As we know, social media can be used to keep in touch with friends who are thousands of miles away, grow a business, get feedback about anything under the sun, meet up with locals for a drink after work, interact with celebrities, or any number of things that, simply put, are galvanized by people communicating with other people. Now, Penn State’s Marcel Salathé, an assistant professor of biology, has devised a unique way to use data gathered from social media service Twitter: tracking H1N1 vaccination rates and attitudes of positivity or negativity related to the procedure.
Believed to be the first case study in how social media can be used to interact with disease networks, its success seems to indicate that it won’t be the last. But how did Salathé arrive at the decision to use Twitter for this very specific purpose? He explains that “People tweet because they want other members of the public to hear what they have to say. Tweets are very short — a maximum of 140 characters — so users have to express their opinions and beliefs about a particular subject very concisely.”
Salathé’s research began by collecting tweets that included vaccination terms, keywords, and phrases. From these resulting 477,768 tweets, he was able to assess sentiments related to statements made in these tweets. As he was trying to specifically gather data about popular opinion toward the H1N1 vaccine, he took a random sample of 10 percent of these tweets and had students evaluate their positivity, negativity, neutrality, or irrelevance. Statements that were made concerning irrelevant vaccinations were discarded from the study. Statements that expressed the Twitter user’s desire to get an H1N1 vaccination were considered positive, whereas statements that derided the H1N1 vaccine as dangerous and to be avoided were considered negative. From the assessments made to this 10 percent, he was able to design an algorithm that would evaluate the remainder.
As locations are often disclosed by Twitter users, Salathé was able to correlate the expressed attitudes by region and compare them with Centers for Disease Control and Prevention (CDC) vaccination rate estimates. New England, for instance, had the highest level of tweets that displayed an overall positive attitude toward the H1N1 vaccine, and CDC records showed it as also being the region with the highest percentage of vaccinations.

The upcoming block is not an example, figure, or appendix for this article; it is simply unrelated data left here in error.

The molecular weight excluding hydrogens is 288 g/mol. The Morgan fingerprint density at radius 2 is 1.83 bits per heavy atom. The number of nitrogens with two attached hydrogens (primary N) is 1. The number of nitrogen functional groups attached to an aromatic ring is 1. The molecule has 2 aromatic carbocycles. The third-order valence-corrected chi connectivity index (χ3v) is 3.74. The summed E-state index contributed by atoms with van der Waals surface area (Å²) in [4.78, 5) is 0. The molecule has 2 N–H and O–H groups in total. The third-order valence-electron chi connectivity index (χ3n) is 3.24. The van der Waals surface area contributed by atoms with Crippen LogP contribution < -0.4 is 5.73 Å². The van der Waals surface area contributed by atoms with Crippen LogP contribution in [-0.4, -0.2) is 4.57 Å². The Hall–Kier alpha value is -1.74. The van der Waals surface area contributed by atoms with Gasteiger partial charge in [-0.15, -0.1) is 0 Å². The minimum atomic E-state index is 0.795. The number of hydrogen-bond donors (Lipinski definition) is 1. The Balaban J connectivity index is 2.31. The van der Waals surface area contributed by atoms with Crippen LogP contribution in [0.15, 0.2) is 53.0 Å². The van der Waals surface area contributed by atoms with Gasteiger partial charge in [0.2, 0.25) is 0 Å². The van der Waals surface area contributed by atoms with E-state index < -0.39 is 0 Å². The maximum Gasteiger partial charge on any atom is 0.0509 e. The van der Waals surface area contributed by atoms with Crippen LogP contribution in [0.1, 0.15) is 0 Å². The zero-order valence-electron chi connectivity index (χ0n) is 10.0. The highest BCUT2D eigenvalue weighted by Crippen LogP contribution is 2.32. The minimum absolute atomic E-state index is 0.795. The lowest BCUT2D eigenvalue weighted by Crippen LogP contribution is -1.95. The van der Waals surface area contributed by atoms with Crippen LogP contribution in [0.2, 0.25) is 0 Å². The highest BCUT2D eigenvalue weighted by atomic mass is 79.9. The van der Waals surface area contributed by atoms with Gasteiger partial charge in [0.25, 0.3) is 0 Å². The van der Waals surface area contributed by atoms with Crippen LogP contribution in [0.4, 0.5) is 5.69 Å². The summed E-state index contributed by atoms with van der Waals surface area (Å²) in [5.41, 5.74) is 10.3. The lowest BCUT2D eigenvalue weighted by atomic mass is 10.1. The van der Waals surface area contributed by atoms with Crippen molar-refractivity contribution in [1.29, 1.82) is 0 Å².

“These results could be used strategically to develop public-health initiatives,” Salathé explains. “For example, targeted campaigns could be designed according to which region needs more prevention education. Such data also could be used to predict how many doses of a vaccine will be required in a particular area.”
Another interesting observation made by Salathé was a confirmation of the notion that people who communicate with one another online tend to do so with people who think like them in a “birds of a feather flock together” sort of a mentality. Predictably, this kind of interaction results in an environment where dissenting opinions and ideas never enter the picture — which not only has the potential to keep important facts at bay, but serves to affirm whatever cockamamie convictions people dream up as facts.
“The public-health message here is obvious,” Salathé says. “If anti-vaccination communities cluster in real, geographical space, as well, then this is likely to lead to under-vaccinated communities that are at great risk of local outbreaks. By definition, herd immunity only works if unvaccinated, unprotected individuals are distributed sparsely throughout the population, buffered from the disease by vaccinated individuals. Unfortunately, the data from Twitter seem to indicate that the buffer of protection cannot be counted on if these clusters exist in real, geographical space.”
Using the lessons learned from this experiment in social media and disease control correlation, Salathé believes they’ll also apply to diseases that have more to do with choice than dumb luck — that is, lifestyle diseases vs. contagious diseases.
“Behavior-influenced diseases always have existed, but, until recently, they were masked: People died of infectious diseases relatively early in their life cycles. So behavior-influenced diseases weren’t really on anyone’s radar. Now that heart disease — a malady caused, at least in part, by lifestyle — is moving to the top of the list of killers, it might be wise to focus on how social media influences behaviors such as poor diet and infrequent exercise,” Salathé says.